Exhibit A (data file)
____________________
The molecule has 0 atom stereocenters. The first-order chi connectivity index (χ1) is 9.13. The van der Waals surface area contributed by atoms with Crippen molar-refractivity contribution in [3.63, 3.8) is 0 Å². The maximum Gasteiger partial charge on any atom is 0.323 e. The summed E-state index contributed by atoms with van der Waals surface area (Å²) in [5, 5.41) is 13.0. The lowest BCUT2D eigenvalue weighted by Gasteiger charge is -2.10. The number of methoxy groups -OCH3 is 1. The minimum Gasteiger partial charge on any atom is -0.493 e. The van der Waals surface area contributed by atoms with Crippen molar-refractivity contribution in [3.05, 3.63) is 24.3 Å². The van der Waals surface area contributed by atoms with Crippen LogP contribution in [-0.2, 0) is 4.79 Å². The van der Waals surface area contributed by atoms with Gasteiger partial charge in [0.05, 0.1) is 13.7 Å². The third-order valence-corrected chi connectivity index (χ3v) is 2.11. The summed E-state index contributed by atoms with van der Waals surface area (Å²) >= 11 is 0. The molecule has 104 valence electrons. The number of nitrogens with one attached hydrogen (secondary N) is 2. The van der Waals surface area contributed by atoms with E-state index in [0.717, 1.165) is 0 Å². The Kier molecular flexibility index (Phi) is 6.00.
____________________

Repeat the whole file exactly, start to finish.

The molecule has 0 atom stereocenters. The first-order chi connectivity index (χ1) is 9.13. The van der Waals surface area contributed by atoms with Crippen molar-refractivity contribution in [3.63, 3.8) is 0 Å². The maximum Gasteiger partial charge on any atom is 0.323 e. The summed E-state index contributed by atoms with van der Waals surface area (Å²) in [5, 5.41) is 13.0. The lowest BCUT2D eigenvalue weighted by Gasteiger charge is -2.10. The number of methoxy groups -OCH3 is 1. The minimum Gasteiger partial charge on any atom is -0.493 e. The van der Waals surface area contributed by atoms with Crippen molar-refractivity contribution in [3.05, 3.63) is 24.3 Å². The van der Waals surface area contributed by atoms with Crippen LogP contribution in [-0.2, 0) is 4.79 Å². The van der Waals surface area contributed by atoms with Gasteiger partial charge in [0.05, 0.1) is 13.7 Å². The third-order valence-corrected chi connectivity index (χ3v) is 2.11. The summed E-state index contributed by atoms with van der Waals surface area (Å²) >= 11 is 0. The molecule has 104 valence electrons. The number of nitrogens with one attached hydrogen (secondary N) is 2. The van der Waals surface area contributed by atoms with E-state index in [0.717, 1.165) is 0 Å². The Kier molecular flexibility index (Phi) is 6.00.